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The first issue of the magazine was a double-sided single sheet printed on a Radio Shack printer. Falk photocopied 25 of the debut issue, and sold them for $1.00. After the first batch sold out, he made ten more copies. The magazine's "...articles, comments, tips, and program listings..." were good enough to attract advertisements from The Micro Works and JARB Software by the release of the third issue. JARB Software (and Joe Bennett in particular) became a contributor of many software and hardware articles in early issues of The Rainbow. Beginning with the first anniversary issue, the magazine was professionally typeset and had full color covers. The December 1982 issue was the first to use perfect binding.
The magazine featured articles, columns, reviews, tutorials, letters from readers, and advertisements. Many articles presented BASIC or assembly language program listings. Readers had to type these programs in by hand, unless they ordered a cassette or diskette containing these programs, through the Rainbow on Tape or Rainbow on Disk service. The BASIC programs were printed in a fixed font with 32 characters per line so that they would show up just as they did on the CoCo's standard 32×16 text screen.
The magazine provided a small program called Rainbow Check Plus which helped users type in the listings accurately. The program would count the number and values of characters which the user typed in. A small box accompanying a program listing would serve as a checksum system. It was a two-column table that specified what checksum value was expected for a few chosen lines in the program. For example, after line 140, the checksum was expected to be 149, then after line 290, it was expected to be 21, etc. This system required the user to type the listing exactly as it appeared, including all spaces and possible typographical errors. Some users preferred to edit and improve the program as they typed it, at the risk of making hard-to-find mistakes.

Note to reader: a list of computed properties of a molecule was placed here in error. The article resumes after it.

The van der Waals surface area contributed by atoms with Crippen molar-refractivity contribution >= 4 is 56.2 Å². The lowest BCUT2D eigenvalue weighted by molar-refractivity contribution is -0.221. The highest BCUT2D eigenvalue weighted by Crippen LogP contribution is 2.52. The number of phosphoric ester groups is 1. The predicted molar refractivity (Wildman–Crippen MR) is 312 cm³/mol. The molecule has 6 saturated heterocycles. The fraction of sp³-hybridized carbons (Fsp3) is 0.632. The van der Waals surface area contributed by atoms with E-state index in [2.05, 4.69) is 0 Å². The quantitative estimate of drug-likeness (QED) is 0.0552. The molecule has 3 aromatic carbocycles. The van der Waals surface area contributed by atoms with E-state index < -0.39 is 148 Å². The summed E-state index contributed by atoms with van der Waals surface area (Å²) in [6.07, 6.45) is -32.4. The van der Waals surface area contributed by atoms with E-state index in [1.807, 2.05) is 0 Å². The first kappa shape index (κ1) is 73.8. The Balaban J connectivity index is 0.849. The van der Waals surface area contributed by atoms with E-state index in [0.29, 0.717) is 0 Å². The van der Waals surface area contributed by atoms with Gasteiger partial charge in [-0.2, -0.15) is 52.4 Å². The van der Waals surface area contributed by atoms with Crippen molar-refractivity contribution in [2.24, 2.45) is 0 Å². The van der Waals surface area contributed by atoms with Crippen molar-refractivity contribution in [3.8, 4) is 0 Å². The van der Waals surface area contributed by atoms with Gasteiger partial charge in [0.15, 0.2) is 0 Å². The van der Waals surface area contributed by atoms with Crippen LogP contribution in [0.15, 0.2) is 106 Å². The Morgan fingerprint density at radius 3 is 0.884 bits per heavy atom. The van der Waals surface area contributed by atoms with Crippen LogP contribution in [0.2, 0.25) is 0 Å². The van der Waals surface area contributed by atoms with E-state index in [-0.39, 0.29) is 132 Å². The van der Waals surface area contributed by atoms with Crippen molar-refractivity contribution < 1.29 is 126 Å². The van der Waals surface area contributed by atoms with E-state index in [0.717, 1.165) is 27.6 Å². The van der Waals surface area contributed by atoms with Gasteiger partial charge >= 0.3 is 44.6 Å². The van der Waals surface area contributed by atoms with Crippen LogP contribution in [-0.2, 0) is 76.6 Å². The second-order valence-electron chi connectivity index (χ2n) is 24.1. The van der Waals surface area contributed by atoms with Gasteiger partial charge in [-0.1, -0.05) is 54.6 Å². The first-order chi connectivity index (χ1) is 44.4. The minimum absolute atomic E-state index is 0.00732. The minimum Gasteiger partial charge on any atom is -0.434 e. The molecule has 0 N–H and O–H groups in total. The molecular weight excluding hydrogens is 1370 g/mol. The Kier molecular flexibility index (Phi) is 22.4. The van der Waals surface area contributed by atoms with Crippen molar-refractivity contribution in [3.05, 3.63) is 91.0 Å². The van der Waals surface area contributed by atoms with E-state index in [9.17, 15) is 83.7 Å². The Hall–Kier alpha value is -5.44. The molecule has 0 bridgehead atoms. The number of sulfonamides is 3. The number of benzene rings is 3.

The publication's style was informal. It was mostly geared towards beginners and hobbyists. Articles were often accompanied by colorful illustrations, and so was each month's cover. There was also a comic strip whose main character was called the CoCo Cat. Lonnie Falk wrote a monthly editorial titled PRINT#-2,(with a comma at the end of the title, because it was part of the syntax of the CoCo BASIC's PRINT command when targeting the printer).
In 1983, The Rainbow started a series of CoCo conventions under the name Rainbowfest. The magazine had a department called the Rainbow Scorecard which registered high scores achieved by readers playing CoCo video games.
Each issue of the magazine had a theme that was typically associated with the calendar month. The December issue was the Holiday issue, while the January issue was the Beginners issue and was meant as an introduction to the CoCo world for readers who had received a Color Computer for Christmas. August was the Games issue, September was Education, November was Telecommunications, and July was the Anniversary issue.
Lonnie Falk was elected mayor of Prospect in November 1993 and was continued in office until his death on June 9, 2006 at age 63.
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